Here, the sample base material was API 5L-X60 steel (thickness 19 mm) of 20 inches of pipe diameter. The plasma arc welding conditions are shown in the following table 10.

                                  TABLE 10__________________________________________________________________________ Welding        Current             Voltage                  Speed                       PlasmaDistinction Process        (A)  (V)  (cm/min)                       Gas Shield Gas__________________________________________________________________________1st Pass Keyhole        320˜340             32˜34                  18   Argon                           Argon + Hydrogen2nd and 3rd Non-keyhole        260˜280             30˜32                  22   Argon                           "Pass__________________________________________________________________________
Ninth Embodiment

This embodiment shows an example of all position welding at the inner peripheries of the stationary pipe after initial layer welding by the laser welding.

Initially, the initial layer welding was performed simultaneously on the inner periphery for the lower half of the stationary pipe and on the outer periphery for the upper half thereof for the groove (Y groove having opening at internal side) at the joint of the stationary pipes as shown in FIG. 22. In FIG. 22, a bead 41 is the initial layer. Subsequently, the second and third layers are formed on both of the inner periphery and the outer periphery by way of non-keyhole welding. In the drawing, the reference numeral 50 denotes internal beads.

Here, the sample base material was API 5L-X60 steel (thickness 19 mm) of 30 inches of pipe diameter. The plasma arc welding conditions are shown in the following table 11.

                                  TABLE 11__________________________________________________________________________ Welding        Current             Voltage                  Speed                       PlasmaDistinction Process        (A)  (V)  (cm/min)                       Gas Shield Gas__________________________________________________________________________1st Pass Keyhole        300˜320             32˜35                  18   Argon                           Argon + Hydrogen2nd and 3rd Non-keyhole        280˜300             30   22   Argon                           "Pass__________________________________________________________________________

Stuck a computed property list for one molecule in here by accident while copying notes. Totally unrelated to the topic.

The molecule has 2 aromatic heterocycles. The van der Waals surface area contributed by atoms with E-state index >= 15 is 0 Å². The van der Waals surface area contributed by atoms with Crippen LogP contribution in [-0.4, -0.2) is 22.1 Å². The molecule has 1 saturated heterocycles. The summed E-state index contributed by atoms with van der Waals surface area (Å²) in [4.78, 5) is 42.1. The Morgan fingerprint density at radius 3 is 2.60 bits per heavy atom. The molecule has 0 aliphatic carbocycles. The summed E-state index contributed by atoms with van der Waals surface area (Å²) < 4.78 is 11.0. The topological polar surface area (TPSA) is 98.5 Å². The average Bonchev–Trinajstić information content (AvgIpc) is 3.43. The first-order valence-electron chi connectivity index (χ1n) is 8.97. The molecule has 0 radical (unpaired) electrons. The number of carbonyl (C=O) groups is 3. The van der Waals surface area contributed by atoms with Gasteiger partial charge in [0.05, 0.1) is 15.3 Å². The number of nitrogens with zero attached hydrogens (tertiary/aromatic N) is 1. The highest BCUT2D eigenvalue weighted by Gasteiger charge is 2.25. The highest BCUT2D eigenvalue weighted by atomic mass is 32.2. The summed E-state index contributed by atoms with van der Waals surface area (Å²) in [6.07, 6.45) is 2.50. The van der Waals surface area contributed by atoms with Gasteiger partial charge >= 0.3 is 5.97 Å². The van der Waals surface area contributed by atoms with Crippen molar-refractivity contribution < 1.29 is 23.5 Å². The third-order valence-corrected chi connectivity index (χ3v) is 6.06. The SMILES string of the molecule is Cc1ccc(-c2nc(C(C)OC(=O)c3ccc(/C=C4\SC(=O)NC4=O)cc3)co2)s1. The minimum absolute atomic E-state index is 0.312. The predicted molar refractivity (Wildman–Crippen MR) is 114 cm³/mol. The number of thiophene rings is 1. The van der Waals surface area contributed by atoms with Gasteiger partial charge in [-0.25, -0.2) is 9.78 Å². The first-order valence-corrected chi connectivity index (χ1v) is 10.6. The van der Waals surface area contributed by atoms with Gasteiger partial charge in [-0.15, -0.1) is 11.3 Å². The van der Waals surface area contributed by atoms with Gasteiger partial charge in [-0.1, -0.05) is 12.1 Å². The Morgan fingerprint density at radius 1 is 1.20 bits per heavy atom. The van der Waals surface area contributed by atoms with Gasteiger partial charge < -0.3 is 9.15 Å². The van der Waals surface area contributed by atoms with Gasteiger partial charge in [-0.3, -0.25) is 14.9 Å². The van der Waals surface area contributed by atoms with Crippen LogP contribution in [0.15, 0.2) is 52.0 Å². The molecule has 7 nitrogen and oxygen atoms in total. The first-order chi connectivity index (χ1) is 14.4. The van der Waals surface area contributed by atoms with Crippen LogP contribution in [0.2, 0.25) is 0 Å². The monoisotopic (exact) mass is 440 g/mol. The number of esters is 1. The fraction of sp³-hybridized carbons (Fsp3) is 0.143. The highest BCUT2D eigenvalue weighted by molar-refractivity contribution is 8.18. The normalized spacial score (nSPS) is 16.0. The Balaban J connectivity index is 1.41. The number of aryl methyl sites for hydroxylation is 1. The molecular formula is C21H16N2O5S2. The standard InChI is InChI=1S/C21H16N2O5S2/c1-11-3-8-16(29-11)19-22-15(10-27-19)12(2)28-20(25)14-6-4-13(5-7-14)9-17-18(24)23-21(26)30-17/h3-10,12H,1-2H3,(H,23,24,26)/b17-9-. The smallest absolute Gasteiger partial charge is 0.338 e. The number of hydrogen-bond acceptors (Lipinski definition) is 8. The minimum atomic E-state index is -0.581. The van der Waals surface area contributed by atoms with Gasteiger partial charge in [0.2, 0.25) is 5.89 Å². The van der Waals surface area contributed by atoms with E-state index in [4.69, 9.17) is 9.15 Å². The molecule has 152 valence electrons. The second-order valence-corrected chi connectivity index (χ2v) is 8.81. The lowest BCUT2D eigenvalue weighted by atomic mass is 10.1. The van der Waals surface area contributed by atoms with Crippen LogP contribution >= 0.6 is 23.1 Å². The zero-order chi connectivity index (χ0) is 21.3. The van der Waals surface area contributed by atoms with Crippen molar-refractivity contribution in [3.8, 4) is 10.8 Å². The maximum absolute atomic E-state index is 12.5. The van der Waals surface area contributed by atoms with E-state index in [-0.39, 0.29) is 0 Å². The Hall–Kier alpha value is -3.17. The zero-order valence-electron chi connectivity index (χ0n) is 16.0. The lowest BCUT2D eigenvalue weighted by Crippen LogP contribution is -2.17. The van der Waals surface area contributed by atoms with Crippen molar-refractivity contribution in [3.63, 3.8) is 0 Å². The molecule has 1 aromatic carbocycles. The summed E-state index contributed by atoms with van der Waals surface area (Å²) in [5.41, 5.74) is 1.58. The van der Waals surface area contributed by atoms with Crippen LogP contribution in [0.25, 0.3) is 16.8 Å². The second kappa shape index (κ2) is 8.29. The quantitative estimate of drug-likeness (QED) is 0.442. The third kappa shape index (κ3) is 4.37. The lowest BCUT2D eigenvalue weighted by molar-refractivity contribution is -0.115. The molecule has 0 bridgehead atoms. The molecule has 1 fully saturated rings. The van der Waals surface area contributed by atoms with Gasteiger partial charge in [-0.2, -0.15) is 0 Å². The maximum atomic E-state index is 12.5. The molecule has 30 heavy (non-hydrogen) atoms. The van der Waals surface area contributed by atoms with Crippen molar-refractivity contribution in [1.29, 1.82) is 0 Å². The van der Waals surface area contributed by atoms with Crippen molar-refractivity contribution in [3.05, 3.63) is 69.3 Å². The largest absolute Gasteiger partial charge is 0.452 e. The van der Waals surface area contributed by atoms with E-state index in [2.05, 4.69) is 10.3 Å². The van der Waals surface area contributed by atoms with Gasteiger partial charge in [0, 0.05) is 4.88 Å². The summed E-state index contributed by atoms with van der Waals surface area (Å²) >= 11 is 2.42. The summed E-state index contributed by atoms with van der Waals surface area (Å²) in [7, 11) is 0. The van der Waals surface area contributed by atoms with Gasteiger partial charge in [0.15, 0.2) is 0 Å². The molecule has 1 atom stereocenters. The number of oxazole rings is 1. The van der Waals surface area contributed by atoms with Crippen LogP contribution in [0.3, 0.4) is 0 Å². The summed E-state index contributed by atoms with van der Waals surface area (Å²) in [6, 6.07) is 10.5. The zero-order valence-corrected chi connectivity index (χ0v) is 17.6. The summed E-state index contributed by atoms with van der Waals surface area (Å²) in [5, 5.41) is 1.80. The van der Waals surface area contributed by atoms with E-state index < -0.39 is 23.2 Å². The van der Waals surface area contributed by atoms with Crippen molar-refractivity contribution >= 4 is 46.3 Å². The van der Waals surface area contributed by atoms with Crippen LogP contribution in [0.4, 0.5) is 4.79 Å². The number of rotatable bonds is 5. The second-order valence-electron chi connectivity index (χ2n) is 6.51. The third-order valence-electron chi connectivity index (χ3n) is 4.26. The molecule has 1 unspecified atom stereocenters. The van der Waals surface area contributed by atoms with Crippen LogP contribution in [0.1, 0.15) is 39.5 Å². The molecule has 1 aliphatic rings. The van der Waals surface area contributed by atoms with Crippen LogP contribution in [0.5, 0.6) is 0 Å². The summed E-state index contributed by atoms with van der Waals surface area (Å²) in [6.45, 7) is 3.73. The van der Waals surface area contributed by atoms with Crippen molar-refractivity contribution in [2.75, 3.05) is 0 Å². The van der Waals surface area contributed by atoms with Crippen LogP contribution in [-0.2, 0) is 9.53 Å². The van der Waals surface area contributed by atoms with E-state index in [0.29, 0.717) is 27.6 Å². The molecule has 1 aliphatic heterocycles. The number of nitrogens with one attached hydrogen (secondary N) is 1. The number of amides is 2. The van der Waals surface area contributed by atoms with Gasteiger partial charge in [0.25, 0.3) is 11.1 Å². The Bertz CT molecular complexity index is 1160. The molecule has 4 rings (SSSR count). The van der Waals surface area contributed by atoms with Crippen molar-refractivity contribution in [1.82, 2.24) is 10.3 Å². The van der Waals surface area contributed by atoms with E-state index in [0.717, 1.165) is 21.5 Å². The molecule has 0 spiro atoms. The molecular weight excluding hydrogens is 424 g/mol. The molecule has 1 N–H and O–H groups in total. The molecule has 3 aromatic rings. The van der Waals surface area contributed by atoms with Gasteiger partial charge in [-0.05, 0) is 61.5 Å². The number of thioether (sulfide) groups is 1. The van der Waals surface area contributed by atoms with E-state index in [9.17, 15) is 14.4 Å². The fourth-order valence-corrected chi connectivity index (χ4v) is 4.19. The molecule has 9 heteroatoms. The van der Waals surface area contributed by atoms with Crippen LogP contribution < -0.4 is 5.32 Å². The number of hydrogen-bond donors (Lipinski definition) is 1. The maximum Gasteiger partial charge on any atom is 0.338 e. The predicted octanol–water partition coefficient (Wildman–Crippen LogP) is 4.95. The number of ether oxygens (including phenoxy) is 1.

Tenth Example

This embodiment is an example, in which welding of the stationary pipe is completed only by the initial layer welding by way of the plasma arc welding process.

Initially, the initial layer welding was performed simultaneously on the inner periphery for the lower half of the stationary pipe and on the outer periphery for the upper half thereof with employing the backing material (of Cu or ceramics) for the groove (I groove) at the joint of the stationary pipes as shown in FIG. 23. In FIG. 23, a bead 41 is the initial layer.

Here, the sample base material was API 5L-X60 steel (thickness 12 mm) of 20 inches of pipe diameter. The plasma arc welding conditions are shown in the following table 12. Since breakage tends to be caused when the amount of hydrogen is excessive, hydrogen is not used as the shield gas.

                                  TABLE 12__________________________________________________________________________ Welding      Current            Voltage                 Speed                      PlasmaDistinction Process      (A)   (V)  (cm/min)                      Gas Shield Gas__________________________________________________________________________1st Pass Keyhole      300˜320            33˜34                 14   Argon                          Argon + CO2__________________________________________________________________________
Eleventh Embodiment

This embodiment shows an example of all position welding at the inner peripheries of the stationary pipe after initial layer welding by the laser welding.

Initially, the initial layer welding was performed simultaneously on the inner periphery for the lower half of the stationary pipe and on the outer periphery for the upper half thereof for the groove (I groove) at the joint of the stationary pipes as shown in FIG. 24. In FIG. 24, a bead 41 is the initial layer. Subsequently, the second layer are formed on both of the inner periphery and the outer periphery by way of non-keyhole welding. In the drawing, the reference numeral 50 denotes internal beads.

Here, the sample base material was API 5L-X60 steel (thickness 19 mm) of 30 inches of pipe diameter. The plasma arc welding conditions are shown in the following table 13.

                                  TABLE 13__________________________________________________________________________ Welding        Current             Voltage                  Speed                       PlasmaDistinction Process        (A)  (V)  (cm/min)                       Gas Shield Gas__________________________________________________________________________1st Pass Non-Keyhole        280-320             30˜33                  16˜18                       Argon                           Argon + Hydrogen2nd Pass Non-keyhole        240˜270             29˜32                  18˜20                       Argon                           "__________________________________________________________________________
Twelfth Example

This embodiment is an example, in which welding of the stationary pipe is completed only by the initial layer welding by way of the plasma arc welding process. This embodiment is suitable for welding pipes having relatively thin wall for a pipe line.